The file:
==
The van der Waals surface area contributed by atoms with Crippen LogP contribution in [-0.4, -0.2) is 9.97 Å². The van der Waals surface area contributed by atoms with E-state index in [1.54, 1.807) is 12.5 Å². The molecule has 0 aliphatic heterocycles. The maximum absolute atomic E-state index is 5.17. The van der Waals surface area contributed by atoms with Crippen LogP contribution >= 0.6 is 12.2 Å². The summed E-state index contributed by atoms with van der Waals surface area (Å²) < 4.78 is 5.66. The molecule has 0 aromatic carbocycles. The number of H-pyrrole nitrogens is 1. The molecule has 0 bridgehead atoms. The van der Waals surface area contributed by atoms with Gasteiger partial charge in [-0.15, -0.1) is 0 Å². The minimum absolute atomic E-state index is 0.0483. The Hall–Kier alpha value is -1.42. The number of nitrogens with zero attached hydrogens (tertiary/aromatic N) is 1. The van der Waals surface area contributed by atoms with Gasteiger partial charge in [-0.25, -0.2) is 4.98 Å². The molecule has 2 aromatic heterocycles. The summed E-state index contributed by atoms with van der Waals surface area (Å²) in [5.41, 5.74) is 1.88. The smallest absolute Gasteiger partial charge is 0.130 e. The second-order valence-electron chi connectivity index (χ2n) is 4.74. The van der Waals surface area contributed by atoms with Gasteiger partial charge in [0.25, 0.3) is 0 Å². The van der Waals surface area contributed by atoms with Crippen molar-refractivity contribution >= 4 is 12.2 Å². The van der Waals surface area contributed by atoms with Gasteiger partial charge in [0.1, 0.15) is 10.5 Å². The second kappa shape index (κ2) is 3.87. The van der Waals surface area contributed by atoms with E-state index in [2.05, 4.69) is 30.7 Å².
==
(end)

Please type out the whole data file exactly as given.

The van der Waals surface area contributed by atoms with Crippen LogP contribution in [-0.4, -0.2) is 9.97 Å². The van der Waals surface area contributed by atoms with E-state index in [1.54, 1.807) is 12.5 Å². The molecule has 0 aliphatic heterocycles. The maximum absolute atomic E-state index is 5.17. The van der Waals surface area contributed by atoms with Crippen LogP contribution >= 0.6 is 12.2 Å². The summed E-state index contributed by atoms with van der Waals surface area (Å²) < 4.78 is 5.66. The molecule has 0 aromatic carbocycles. The number of H-pyrrole nitrogens is 1. The molecule has 0 bridgehead atoms. The van der Waals surface area contributed by atoms with Gasteiger partial charge in [-0.15, -0.1) is 0 Å². The minimum absolute atomic E-state index is 0.0483. The Hall–Kier alpha value is -1.42. The number of nitrogens with zero attached hydrogens (tertiary/aromatic N) is 1. The van der Waals surface area contributed by atoms with Gasteiger partial charge in [-0.25, -0.2) is 4.98 Å². The molecule has 2 aromatic heterocycles. The summed E-state index contributed by atoms with van der Waals surface area (Å²) in [5.41, 5.74) is 1.88. The smallest absolute Gasteiger partial charge is 0.130 e. The second-order valence-electron chi connectivity index (χ2n) is 4.74. The van der Waals surface area contributed by atoms with Gasteiger partial charge in [0.25, 0.3) is 0 Å². The van der Waals surface area contributed by atoms with Crippen molar-refractivity contribution >= 4 is 12.2 Å². The van der Waals surface area contributed by atoms with Gasteiger partial charge in [0.1, 0.15) is 10.5 Å². The second kappa shape index (κ2) is 3.87. The van der Waals surface area contributed by atoms with E-state index in [2.05, 4.69) is 30.7 Å².